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Are You Ready for a Euro Surprise?

By all appearances, the eurozone is cracking, coming apart at the seams…

It’s no secret that Greece has gone from bad to worse. And now Spain is worsening, too. Spanish banks are the latest casualty of the massive debt and spending binge that ended in 2008.

This crisis isn’t dissimilar to what happened in the United States. But while the United States can be commended for tackling the problem head-on, the same can’t be said for Europe.

Unlike the United States, the eurozone faces the issue of sovereignty, which has been a deal breaker on more than one occasion. Seventeen distinct cultures, each with their own agenda, make consensus a miracle every time it happens.

So it’s understandable that the world’s preparing for the worst – a Greek default, a Spanish bailout, or both.

Nevertheless, you shouldn’t lose sight of the possibility that neither will occur.

In fact, there’s evidence that the crowds are in for a surprise…

Resiliency in the Eurozone Worth a Safe, Contrarian Bet

We say it again and again here at Wall Street Daily: The crowd is rarely right.

And here, as everywhere, there’s a good reason for it.

There’s a lot of one-way betting being placed on the eurozone, as everyone’s either heading for the doors or has already left the building.

And now the gates are flung wide open for a surprise that could send the markets heading in the opposite direction.

I have an excellent reason to expect that it’s going to happen, too.

You see, there’s a reliable indicator – the VIX (or Volatility Index) – that’s clearly defying the “wisdom” of the crowds.

Given the possibility of a major hit to the eurozone upon a Greek default, the VIX should be anticipating a worst-case scenario and a potential 2008 type scenario for financial markets. It should be trading in the 30s or even the 40s.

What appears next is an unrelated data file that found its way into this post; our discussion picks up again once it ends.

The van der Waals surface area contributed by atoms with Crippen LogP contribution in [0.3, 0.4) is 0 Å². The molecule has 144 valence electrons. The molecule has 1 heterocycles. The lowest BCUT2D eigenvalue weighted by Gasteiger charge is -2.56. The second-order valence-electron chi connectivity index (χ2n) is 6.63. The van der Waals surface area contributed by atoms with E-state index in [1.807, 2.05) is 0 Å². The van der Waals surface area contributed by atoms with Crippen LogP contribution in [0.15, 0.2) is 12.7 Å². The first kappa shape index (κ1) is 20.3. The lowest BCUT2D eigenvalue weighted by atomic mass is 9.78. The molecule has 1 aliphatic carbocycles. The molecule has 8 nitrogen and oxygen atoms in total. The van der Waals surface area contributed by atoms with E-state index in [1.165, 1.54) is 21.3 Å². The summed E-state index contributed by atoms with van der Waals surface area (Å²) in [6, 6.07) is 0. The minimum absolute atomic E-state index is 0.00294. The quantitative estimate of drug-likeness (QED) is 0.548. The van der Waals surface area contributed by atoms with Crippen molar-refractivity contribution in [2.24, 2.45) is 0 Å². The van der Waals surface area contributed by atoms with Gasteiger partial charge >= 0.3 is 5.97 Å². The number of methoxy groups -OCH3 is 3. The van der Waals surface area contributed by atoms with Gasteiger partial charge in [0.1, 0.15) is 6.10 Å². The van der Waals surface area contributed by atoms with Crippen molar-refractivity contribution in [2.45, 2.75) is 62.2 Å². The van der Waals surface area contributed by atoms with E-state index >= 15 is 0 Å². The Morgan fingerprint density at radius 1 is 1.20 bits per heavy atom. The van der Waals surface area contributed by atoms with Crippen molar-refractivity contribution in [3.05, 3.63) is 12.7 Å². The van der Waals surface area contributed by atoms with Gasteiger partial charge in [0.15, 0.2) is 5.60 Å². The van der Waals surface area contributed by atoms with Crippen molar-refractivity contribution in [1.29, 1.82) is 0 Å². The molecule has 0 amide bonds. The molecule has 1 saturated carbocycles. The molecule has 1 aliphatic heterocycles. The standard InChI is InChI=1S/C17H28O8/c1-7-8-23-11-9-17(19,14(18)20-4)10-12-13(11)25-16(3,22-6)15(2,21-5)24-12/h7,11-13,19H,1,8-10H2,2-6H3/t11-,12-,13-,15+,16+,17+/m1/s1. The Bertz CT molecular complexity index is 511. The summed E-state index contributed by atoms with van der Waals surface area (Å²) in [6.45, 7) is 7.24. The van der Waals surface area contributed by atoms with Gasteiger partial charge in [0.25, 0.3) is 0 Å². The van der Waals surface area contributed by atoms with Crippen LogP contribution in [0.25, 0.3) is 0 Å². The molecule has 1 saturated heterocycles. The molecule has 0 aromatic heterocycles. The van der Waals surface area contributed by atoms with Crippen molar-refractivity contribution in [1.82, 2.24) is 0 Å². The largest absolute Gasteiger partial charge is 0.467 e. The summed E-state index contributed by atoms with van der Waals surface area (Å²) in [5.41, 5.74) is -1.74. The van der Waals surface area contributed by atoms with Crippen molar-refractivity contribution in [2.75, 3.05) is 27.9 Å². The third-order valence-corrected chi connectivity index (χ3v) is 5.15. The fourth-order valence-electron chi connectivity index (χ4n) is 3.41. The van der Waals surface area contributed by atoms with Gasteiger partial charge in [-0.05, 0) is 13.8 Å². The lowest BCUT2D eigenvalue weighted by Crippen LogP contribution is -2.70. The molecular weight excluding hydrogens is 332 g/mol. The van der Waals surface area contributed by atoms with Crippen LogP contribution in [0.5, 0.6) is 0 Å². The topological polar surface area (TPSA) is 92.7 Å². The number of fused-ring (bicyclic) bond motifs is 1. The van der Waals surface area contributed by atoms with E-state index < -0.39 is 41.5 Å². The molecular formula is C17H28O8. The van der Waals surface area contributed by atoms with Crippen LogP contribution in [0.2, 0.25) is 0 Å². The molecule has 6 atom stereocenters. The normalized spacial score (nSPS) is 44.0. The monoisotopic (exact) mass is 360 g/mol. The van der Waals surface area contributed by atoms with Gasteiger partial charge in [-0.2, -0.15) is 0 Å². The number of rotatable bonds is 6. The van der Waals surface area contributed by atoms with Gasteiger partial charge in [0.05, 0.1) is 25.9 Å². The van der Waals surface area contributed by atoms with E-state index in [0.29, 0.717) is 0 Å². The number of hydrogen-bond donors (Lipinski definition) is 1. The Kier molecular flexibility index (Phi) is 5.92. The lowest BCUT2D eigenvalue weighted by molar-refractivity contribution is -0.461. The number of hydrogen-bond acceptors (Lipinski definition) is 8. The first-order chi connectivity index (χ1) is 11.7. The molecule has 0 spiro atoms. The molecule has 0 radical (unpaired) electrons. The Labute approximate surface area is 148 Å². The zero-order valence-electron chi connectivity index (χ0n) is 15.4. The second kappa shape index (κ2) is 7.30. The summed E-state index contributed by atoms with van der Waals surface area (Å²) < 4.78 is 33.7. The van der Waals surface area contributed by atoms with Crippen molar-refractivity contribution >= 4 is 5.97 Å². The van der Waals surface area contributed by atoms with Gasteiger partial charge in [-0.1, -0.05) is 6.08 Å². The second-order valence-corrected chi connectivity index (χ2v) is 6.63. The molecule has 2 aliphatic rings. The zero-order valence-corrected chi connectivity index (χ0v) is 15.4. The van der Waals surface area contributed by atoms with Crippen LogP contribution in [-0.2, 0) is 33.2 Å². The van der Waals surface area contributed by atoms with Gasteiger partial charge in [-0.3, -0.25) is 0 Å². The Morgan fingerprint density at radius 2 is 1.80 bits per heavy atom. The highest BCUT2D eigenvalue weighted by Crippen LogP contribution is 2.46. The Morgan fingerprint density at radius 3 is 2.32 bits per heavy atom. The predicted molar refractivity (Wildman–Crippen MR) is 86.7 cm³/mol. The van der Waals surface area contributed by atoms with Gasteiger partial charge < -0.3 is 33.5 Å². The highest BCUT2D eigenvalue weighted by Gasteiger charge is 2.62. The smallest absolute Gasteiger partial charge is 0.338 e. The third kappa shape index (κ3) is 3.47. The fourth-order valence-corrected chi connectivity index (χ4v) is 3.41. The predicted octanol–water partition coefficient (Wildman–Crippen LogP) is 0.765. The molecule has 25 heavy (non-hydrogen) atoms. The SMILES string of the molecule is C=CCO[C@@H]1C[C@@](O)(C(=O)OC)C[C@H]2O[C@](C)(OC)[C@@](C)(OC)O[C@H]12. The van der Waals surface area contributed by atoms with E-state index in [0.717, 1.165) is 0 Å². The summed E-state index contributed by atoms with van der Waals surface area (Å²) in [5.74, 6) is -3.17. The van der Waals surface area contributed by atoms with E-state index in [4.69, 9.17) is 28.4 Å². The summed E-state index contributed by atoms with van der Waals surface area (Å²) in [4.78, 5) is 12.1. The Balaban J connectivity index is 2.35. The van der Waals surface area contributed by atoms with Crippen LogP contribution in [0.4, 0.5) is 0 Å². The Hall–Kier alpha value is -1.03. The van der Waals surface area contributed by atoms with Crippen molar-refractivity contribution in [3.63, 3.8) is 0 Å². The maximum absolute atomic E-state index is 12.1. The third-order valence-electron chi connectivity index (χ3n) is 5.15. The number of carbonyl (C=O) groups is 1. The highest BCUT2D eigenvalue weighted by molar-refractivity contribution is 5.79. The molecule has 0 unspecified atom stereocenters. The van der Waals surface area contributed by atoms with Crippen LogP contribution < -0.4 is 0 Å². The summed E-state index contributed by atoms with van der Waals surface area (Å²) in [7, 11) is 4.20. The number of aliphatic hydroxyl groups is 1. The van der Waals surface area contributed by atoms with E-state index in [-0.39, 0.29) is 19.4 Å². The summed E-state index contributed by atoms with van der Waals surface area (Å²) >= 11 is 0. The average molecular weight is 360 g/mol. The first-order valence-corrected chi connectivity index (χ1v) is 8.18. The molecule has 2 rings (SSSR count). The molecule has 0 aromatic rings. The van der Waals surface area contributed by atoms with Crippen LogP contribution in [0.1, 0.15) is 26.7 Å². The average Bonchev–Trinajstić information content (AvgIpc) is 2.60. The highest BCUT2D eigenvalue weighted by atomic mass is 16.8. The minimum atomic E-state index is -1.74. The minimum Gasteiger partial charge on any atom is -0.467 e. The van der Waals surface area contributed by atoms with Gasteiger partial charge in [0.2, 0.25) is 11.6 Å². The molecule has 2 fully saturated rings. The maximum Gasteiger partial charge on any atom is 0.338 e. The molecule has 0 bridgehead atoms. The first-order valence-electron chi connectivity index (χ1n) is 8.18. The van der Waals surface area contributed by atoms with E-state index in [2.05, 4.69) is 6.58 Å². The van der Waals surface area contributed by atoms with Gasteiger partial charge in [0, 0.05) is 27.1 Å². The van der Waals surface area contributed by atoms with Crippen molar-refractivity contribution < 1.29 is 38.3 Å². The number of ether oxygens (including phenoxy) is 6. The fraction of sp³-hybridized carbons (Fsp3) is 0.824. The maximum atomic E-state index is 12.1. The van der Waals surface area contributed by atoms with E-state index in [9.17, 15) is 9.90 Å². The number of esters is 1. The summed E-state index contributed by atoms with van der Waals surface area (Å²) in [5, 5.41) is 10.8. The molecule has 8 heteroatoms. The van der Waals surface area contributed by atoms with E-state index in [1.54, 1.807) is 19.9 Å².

Only, it’s not. In fact, it’s trading as if the eurozone crisis isn’t as volatile as everyone assumes and that the crisis may be resolved.

The current VIX level (holding steady in the mid-20s) gives me hope that a trade betting the opposite way – a bullish call on the S&P – might actually be the way to go.

It’s a contrarian bet for sure, but there’s a way to take this chance and put very little at stake. And that’s buying short-term call options on the S&P that expire at the end of June.

I rarely recommend a short-term option. But in this case, there’s a major event – the Greek elections – taking place on June 17. And the results could set the stage for a massive rally, regardless of whether or not Greece exits the eurozone.

In either case, there are good arguments for a rally.

If Greece exits, the drama will be over and the markets will gain some footing as the uncertainty surrounding the decision will be over.

Also recall that Greece is a non-contributing member, so an exit might actually strengthen the eurozone rather than weaken it.

On the other hand, if the Greeks vote to stay, then the eurozone will have set a precedent that it can and will keep the union intact. And that it’s willing to inflate its currency to assure investors that investing in the euro is a safe bet.

It will also provide a conclusion that should please the markets, setting a framework for working out the issues surrounding Spain, Portugal and Italy.

Bottom line: While the general sentiment is decidedly negative and investors are fleeing stocks worldwide, that little followed indicator – the VIX – is saying that things may surprise to the upside before the summer is over.

It might be worth listening to that indicator and placing a small bet that the crowd is wrong… again.

Ahead of the tape,

Karim Rahemtulla